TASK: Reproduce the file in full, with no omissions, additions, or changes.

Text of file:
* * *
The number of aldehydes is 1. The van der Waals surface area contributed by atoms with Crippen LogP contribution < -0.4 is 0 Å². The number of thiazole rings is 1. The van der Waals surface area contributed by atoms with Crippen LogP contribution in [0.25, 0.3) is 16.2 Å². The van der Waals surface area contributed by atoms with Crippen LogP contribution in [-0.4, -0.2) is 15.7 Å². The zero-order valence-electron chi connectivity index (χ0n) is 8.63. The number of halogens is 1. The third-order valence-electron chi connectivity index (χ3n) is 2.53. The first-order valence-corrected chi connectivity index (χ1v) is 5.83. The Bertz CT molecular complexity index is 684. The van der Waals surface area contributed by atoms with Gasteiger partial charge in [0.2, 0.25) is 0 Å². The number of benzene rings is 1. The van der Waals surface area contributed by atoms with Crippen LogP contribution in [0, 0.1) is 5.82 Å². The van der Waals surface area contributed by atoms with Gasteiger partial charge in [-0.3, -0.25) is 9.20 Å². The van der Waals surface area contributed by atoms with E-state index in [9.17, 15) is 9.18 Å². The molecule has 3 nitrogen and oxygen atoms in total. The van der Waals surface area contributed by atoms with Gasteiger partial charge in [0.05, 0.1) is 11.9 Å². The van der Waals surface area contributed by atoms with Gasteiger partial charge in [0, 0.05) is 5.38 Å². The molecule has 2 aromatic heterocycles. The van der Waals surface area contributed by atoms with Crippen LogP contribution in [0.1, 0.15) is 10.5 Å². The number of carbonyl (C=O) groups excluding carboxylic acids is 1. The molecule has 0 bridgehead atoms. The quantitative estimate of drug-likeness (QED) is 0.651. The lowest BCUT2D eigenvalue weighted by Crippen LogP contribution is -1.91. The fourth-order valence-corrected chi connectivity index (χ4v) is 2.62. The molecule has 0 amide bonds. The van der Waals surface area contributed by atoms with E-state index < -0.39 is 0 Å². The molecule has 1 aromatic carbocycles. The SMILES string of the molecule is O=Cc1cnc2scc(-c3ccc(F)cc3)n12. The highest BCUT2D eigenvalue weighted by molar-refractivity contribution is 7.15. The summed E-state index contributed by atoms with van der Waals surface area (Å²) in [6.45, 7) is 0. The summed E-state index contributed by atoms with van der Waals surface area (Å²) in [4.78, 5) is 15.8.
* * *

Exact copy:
The number of aldehydes is 1. The van der Waals surface area contributed by atoms with Crippen LogP contribution < -0.4 is 0 Å². The number of thiazole rings is 1. The van der Waals surface area contributed by atoms with Crippen LogP contribution in [0.25, 0.3) is 16.2 Å². The van der Waals surface area contributed by atoms with Crippen LogP contribution in [-0.4, -0.2) is 15.7 Å². The zero-order valence-electron chi connectivity index (χ0n) is 8.63. The number of halogens is 1. The third-order valence-electron chi connectivity index (χ3n) is 2.53. The first-order valence-corrected chi connectivity index (χ1v) is 5.83. The Bertz CT molecular complexity index is 684. The van der Waals surface area contributed by atoms with Gasteiger partial charge in [0.2, 0.25) is 0 Å². The number of benzene rings is 1. The van der Waals surface area contributed by atoms with Crippen LogP contribution in [0, 0.1) is 5.82 Å². The van der Waals surface area contributed by atoms with Gasteiger partial charge in [-0.3, -0.25) is 9.20 Å². The van der Waals surface area contributed by atoms with E-state index in [9.17, 15) is 9.18 Å². The molecule has 3 nitrogen and oxygen atoms in total. The van der Waals surface area contributed by atoms with Gasteiger partial charge in [0.05, 0.1) is 11.9 Å². The van der Waals surface area contributed by atoms with Gasteiger partial charge in [0, 0.05) is 5.38 Å². The molecule has 2 aromatic heterocycles. The van der Waals surface area contributed by atoms with Crippen LogP contribution in [0.1, 0.15) is 10.5 Å². The number of carbonyl (C=O) groups excluding carboxylic acids is 1. The molecule has 0 bridgehead atoms. The quantitative estimate of drug-likeness (QED) is 0.651. The lowest BCUT2D eigenvalue weighted by Crippen LogP contribution is -1.91. The fourth-order valence-corrected chi connectivity index (χ4v) is 2.62. The molecule has 0 amide bonds. The van der Waals surface area contributed by atoms with E-state index < -0.39 is 0 Å². The molecule has 1 aromatic carbocycles. The SMILES string of the molecule is O=Cc1cnc2scc(-c3ccc(F)cc3)n12. The highest BCUT2D eigenvalue weighted by molar-refractivity contribution is 7.15. The summed E-state index contributed by atoms with van der Waals surface area (Å²) in [6.45, 7) is 0. The summed E-state index contributed by atoms with van der Waals surface area (Å²) in [4.78, 5) is 15.8.